PUBLIC concern about the potential hazards of industrial pulmonary pollutants has been steadily on the increase over the past decade. In 1958 Bergmann1 first described two cases of pneumonitis in patients that he felt were associated with the excessive inhalation of hair spray, a condition he termed "thesaurosis" (derivation: Greek "thesauros" to English "thesaurus," meaning repository, ie, "storage disease").
Report of a Case
A 33-year-old woman in previously good health was admitted to Bethesda Lutheran Medical Center in February 1976 for a routine vein ligation and stripping. Chest xray film at that time showed a diffuse nodularity throughout both lung fields (Fig 1). All x-ray films previous to July 1975 had been normal. She stated that for the prior 11-month period she had experienced a nonproductive cough with mild chest tightness, primarily while at work. During this time she had been an assembly worker in a local aerosol hair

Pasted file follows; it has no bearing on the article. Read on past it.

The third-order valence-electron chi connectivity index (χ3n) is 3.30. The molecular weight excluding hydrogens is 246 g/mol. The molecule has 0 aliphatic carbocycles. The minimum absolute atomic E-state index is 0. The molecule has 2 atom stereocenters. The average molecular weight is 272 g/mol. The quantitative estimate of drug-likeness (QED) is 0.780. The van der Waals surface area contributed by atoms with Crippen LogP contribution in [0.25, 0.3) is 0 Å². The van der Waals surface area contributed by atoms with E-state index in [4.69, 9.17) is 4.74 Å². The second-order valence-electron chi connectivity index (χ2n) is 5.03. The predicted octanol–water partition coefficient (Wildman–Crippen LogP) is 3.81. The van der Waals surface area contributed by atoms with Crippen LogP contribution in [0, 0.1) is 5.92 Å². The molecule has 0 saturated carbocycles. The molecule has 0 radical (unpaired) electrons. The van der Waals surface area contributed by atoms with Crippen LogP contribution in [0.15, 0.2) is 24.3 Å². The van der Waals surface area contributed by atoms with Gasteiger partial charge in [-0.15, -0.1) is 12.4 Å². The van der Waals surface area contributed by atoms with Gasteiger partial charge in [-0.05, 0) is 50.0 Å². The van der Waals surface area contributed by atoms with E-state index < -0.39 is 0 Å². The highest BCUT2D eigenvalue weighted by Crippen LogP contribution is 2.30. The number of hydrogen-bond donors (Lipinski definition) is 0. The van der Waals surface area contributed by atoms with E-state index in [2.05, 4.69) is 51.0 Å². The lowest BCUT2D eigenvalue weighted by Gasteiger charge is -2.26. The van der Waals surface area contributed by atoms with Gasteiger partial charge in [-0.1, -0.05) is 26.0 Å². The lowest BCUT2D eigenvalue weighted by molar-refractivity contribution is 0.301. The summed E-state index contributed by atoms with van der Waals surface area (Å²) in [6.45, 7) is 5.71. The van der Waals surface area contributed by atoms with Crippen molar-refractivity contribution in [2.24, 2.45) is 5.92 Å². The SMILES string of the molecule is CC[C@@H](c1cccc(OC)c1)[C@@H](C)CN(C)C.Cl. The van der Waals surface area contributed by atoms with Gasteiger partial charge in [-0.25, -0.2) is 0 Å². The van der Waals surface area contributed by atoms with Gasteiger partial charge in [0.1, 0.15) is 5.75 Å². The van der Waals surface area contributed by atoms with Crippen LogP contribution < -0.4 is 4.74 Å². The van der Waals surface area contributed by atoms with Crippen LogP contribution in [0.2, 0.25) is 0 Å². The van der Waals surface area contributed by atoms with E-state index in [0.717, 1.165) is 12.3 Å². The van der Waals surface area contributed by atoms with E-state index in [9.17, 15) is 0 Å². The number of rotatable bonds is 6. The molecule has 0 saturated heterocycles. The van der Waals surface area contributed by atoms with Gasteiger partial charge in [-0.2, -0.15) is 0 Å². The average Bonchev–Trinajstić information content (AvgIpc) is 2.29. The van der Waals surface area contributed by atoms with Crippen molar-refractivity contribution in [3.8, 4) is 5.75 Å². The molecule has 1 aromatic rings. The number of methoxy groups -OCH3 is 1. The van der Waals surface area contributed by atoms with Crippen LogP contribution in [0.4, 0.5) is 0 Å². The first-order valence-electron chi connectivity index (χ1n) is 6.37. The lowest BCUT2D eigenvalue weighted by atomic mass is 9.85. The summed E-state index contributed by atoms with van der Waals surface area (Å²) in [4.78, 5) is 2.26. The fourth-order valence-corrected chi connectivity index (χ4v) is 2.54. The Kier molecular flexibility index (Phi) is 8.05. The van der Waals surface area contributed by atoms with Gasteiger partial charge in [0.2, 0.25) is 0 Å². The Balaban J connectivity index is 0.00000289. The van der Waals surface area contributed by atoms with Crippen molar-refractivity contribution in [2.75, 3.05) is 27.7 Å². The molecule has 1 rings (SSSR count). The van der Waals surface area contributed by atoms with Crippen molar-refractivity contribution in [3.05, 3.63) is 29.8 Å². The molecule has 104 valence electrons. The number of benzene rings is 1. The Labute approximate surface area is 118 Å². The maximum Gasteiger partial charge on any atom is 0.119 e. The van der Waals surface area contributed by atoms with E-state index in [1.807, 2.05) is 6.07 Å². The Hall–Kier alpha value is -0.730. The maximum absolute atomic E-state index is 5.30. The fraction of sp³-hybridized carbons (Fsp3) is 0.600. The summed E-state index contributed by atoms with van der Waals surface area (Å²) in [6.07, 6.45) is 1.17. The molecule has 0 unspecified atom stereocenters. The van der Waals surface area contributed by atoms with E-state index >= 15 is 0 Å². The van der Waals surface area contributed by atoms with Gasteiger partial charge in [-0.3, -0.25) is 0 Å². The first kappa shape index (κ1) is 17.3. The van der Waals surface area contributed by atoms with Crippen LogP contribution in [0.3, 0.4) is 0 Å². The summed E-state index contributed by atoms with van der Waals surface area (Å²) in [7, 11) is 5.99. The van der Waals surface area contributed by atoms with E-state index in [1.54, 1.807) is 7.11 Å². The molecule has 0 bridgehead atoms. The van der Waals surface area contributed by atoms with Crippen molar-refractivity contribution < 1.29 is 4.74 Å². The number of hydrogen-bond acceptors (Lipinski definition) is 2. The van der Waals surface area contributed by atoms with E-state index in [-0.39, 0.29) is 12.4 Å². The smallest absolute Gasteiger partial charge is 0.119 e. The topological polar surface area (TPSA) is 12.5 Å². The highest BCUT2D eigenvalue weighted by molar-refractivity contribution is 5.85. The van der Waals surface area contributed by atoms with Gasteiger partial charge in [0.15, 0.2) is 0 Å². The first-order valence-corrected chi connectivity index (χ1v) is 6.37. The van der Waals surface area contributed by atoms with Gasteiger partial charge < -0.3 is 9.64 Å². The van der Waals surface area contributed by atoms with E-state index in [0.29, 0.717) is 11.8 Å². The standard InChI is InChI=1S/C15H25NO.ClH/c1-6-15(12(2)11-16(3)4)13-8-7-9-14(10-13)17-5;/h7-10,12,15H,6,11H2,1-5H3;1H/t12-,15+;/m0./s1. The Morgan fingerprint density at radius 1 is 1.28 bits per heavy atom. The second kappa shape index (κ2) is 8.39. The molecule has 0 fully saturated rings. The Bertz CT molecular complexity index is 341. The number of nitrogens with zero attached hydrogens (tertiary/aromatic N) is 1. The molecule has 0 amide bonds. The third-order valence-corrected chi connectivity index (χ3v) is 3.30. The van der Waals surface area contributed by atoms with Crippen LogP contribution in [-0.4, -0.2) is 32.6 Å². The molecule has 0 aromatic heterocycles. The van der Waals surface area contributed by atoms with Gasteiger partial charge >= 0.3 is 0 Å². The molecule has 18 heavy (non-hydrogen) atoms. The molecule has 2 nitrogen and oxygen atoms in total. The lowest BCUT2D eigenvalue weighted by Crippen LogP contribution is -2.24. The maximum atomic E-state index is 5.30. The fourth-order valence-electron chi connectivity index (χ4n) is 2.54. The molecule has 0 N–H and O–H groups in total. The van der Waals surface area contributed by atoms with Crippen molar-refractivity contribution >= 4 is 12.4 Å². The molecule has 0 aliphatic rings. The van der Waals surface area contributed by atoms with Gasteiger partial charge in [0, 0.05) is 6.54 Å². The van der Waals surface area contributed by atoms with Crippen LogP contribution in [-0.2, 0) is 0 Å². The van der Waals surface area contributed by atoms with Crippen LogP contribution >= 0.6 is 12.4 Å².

Stringer GC, Hunter SW, Bonnabeau RC. Hypersensitivity Pneumonitis Following Prolonged Inhalation of Hair SprayThesaurosis. JAMA. 1977;238(8):888–889. doi:10.1001/jama.1977.03280090052024
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